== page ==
I apologise for my double chin. It's possibly why I prefer the "I don't show my head on camera" content that has been emerging on Instagram etc. Mostly I like it because it is men who are trying to generate dialogue about the "menswear" and the "details" rather than to discuss whether the subject was blessed with Dorian Gray good looks or the other side of the coin, what Australian men refer to as 'a head like a bruised choko' . A choko being chayote which is native to Central America. I have never in my life come across a bruised one but I might add that a fresh one seems bad enough.
Below you will see an example of our new silk scarves. One side of this reverso is silk grenadine from a mill in Como in a purply mid blue, the other is jersey in navy. The silk is designed to be wrapped around the neck and to be tucked into the jacket. It is supposed to cover the chest and stomach area only - with the scarf predominantly protecting from the neck to the top button of your jacket. It's for when you are wearing a jacket but don't want to wear a pullover underneath. The fabric of your shirt is not enough to keep you warm.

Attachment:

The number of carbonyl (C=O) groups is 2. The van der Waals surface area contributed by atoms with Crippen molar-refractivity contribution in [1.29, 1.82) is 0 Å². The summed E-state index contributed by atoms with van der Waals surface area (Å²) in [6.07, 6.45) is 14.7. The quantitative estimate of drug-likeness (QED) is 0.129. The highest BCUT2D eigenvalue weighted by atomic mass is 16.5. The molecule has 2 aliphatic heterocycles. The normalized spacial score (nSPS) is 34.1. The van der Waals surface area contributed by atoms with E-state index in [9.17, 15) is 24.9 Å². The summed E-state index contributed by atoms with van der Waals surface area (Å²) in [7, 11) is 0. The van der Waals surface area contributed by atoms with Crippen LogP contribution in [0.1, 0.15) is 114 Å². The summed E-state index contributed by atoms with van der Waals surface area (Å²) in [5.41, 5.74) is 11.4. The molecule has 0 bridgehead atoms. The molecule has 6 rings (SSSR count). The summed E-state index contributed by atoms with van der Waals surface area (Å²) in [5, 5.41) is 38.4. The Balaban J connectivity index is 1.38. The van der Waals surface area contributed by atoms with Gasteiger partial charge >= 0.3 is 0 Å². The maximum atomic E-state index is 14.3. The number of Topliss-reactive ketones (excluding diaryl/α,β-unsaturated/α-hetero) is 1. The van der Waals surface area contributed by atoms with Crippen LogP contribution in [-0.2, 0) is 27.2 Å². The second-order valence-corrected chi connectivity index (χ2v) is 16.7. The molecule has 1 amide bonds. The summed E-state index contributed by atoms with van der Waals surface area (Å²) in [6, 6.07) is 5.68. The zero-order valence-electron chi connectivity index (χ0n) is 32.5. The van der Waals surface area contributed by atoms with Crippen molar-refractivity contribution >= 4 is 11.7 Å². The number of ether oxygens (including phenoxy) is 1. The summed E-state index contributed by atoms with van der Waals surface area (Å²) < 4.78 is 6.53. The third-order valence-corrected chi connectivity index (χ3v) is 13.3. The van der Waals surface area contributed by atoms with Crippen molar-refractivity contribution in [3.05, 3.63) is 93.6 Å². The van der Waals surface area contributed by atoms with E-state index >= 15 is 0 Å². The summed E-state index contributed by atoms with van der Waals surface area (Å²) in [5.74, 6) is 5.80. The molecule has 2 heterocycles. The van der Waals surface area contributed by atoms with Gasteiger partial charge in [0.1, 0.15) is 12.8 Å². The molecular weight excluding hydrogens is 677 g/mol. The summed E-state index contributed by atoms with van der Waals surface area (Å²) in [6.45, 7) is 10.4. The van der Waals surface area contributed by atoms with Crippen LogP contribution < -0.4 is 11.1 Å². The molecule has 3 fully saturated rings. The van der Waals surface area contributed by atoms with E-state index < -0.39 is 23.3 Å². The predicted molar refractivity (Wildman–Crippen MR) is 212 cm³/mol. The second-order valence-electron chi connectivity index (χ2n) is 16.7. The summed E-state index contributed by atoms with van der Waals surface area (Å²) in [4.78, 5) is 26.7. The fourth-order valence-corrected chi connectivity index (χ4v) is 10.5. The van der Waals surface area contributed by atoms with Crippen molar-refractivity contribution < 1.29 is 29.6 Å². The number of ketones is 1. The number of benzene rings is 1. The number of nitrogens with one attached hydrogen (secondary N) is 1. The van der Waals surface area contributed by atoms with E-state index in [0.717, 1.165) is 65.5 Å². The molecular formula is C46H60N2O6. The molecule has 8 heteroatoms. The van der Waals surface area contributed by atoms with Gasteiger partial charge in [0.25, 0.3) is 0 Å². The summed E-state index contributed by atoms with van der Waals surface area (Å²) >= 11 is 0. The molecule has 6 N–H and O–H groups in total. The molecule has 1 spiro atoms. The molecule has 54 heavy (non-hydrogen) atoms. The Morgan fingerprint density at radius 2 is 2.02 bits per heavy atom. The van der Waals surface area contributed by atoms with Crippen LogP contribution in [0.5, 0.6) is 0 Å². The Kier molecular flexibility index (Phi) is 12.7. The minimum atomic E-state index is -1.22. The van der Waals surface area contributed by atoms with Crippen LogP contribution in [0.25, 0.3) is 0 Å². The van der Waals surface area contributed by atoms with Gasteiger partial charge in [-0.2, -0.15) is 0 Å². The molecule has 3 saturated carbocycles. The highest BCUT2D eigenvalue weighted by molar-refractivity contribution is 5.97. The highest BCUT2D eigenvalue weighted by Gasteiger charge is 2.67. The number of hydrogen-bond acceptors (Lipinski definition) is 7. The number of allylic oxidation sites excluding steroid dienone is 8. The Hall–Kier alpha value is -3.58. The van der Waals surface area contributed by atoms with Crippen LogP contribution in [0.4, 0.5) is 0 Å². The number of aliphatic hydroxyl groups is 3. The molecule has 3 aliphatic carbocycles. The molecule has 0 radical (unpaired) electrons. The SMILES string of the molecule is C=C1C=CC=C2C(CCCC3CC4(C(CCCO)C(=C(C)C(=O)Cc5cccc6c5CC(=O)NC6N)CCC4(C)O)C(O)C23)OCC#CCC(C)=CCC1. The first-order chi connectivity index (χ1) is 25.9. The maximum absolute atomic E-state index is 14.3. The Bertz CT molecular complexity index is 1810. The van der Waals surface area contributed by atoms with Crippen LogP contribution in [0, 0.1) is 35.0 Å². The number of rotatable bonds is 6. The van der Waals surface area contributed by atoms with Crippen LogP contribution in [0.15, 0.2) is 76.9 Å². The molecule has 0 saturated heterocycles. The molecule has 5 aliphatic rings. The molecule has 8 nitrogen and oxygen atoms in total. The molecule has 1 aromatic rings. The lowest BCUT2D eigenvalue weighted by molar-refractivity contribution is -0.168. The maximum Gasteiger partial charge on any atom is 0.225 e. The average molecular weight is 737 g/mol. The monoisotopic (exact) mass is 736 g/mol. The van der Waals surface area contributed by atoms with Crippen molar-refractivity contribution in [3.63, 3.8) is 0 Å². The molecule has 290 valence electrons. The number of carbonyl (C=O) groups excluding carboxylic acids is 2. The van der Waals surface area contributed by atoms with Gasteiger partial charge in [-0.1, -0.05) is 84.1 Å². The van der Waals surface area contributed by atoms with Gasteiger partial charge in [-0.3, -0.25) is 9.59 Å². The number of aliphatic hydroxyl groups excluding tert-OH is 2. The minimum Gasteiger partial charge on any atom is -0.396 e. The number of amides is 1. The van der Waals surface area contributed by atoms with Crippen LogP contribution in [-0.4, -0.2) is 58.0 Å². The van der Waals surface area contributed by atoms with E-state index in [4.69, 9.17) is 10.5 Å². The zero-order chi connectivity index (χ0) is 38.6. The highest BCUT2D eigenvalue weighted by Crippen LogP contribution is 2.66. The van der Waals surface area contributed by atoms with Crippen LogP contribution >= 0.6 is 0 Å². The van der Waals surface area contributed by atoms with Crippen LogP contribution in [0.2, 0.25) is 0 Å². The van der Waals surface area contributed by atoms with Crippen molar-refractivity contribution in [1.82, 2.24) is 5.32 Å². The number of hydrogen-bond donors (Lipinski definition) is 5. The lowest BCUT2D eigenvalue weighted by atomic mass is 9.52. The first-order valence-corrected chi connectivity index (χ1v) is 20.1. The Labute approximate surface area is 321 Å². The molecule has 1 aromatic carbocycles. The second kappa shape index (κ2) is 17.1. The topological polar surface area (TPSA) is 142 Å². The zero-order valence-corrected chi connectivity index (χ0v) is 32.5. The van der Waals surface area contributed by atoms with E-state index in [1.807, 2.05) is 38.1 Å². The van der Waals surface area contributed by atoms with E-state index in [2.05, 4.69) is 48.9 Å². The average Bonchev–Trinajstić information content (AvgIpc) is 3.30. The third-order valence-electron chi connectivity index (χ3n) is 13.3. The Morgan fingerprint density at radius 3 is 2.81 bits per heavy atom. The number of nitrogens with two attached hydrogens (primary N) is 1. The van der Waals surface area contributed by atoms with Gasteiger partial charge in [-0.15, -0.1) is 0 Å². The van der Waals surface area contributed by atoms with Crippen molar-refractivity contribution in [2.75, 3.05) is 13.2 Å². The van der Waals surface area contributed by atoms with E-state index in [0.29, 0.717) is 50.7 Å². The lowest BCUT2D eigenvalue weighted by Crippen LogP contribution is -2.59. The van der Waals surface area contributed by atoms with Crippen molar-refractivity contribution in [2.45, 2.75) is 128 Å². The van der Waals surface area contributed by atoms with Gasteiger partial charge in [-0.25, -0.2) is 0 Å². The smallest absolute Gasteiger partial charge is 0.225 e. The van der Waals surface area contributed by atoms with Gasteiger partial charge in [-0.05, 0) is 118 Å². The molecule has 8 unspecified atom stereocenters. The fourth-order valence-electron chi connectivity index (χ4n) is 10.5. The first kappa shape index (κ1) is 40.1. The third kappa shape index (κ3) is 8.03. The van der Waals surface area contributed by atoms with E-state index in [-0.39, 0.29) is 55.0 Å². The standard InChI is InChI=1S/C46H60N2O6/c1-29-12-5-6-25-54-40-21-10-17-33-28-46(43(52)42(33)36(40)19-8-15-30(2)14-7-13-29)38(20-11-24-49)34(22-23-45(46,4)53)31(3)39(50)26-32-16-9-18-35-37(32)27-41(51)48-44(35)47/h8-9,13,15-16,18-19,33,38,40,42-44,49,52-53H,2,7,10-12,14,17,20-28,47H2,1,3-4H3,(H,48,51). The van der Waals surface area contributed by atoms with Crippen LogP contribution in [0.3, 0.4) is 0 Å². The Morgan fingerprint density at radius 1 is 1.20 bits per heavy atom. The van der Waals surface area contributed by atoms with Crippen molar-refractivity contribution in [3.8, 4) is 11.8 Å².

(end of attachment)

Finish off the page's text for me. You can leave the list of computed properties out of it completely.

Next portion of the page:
More importantly, this scarf makes you look good. It doesn't drape out of the bottom of your jacket. It isn't overly large and cumbersome. It is the ideal scarf for Sydney, enough to keep you warm on even the coolest nights but not so that you feel weighed down by it's presence. It is ideal for layering, it is ideal to compliment your ensemble between jacket and shirt. In the instance below I am wearing a high collar stand Moth of Sydney long sleeve t-shirt, the new scarf and an old Corneliani jacket which has an in-built vest.
With just these garments on I can brave the coldest days of Sydney's winter. So, perhaps it's not enough for New York or London, but if you live in a city like Sydney it will keep you warm in a relaxed layered way.